opened, and kept back the enemy until dark, when our troops were withdrawn. The enemy displayed one battery and 12, 000 or 15, 000 infantry. Total loss kin killed, wounded, and prisoners, 65.
I am, colonel, very respectfully, your obedient servant.
THOS. H. CARTER,
Lieutenant-Colonel, Commanding Artillery Battalion.
Colonel J. THOMPSON BROWN, Chief of Artillery, Second Corps.
Numbers 532. Report of Captain Willis J. Dance, First Virginia Artillery, commanding battalion Reserve Artillery.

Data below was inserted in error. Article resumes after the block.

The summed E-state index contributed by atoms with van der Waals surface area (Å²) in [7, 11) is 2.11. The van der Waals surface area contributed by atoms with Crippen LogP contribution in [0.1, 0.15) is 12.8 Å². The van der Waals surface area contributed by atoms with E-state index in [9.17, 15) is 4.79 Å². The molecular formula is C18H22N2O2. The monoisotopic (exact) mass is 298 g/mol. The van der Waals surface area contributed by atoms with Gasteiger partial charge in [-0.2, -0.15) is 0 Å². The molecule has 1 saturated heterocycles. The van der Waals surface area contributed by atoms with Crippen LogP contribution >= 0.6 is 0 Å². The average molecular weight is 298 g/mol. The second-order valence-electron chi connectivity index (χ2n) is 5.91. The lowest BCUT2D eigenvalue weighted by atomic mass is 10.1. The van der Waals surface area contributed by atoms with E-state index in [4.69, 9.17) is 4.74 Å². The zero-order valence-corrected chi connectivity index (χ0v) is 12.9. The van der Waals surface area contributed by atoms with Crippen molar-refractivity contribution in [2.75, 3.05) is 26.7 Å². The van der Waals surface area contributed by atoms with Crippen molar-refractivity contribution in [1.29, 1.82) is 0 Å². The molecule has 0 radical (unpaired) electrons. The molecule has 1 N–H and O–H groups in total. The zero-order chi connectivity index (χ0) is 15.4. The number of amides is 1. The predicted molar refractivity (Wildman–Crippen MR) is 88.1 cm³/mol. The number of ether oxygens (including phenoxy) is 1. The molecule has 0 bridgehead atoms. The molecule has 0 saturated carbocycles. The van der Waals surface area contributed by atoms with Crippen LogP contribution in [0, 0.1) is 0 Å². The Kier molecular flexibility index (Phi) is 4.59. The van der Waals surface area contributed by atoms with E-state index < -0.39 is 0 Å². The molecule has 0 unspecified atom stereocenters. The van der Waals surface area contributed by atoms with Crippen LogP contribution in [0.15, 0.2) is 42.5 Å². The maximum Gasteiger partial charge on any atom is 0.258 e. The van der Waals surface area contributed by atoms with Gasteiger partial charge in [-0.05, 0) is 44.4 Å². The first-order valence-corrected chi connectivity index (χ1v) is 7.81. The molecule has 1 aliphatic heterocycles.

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SIR: I beg leave to submit the following report of the operations of the First Regiment of Virginia Artillery during the battle around Gettysburg: The regiment arrived on the ground on the evening of July 1, too late to participate in the engagement of that day. As soon as we arrived, Captain [A.] Graham was ordered to report with his battery to Lieutenant-Colonel Jones, and was moved around to the left, and placed in position. The rest of the regiment bivouacked for the night, and, early the next morning, three batteries, viz, Captains Dance's (Lieutenant[John M.] Cunningham commanding), [David] Watson's, and [B. H.] Smith's jr., were placed in position, under the direction of Lieutenant-Colonel Carter, Captain [A.] Hupp's battery (Lieutenant [C. B.] Griffin commanding) being held in reserve. Captain Watson's battery was placed on the left of the railroad cult, on the front, Captain Smith on his right, near the seminar used as a Yankee hospital, and Lieutenant Cunningham on the left of the Fairfield road. At about 4 p. m. they all opened on the enemy's batteries, and continued the cannonade until about dark. They all remained on the ground during the night, and the next day Captains Watson and Smith were moved to the right of the Fair field road and placed in position. Two rifled guns of Captain Hupp were also put in position there, and, when the attack was made on the extreme right, they all opened fire on the enemy's batteries on our right, which were silenced for some time. In this position it was impossible to say what damage was inflicted on the enemy, because, for fear of injuring our infantry in front, we were ordered to fire only solid shot, but the firing was believed to be accurate and effective. The firing commenced at this position about 2 o'clock, and was continued for several hours, until the assaults made by generals A. P. Hill and Longstreet were abandoned. The night of the 3d, the batteries all withdrew to camp in the rear, and, on the morning of the 4th, two Napoleon guns of Captain Hupp were placed in position on the right of the railroad cut, and remained there till after dark, but did not fire. The rest of the Batteries were carried to the rear, out of range. During the night of the 4th, the regiment moved in the direction of Hagerstown, following General Johnson's division. Captain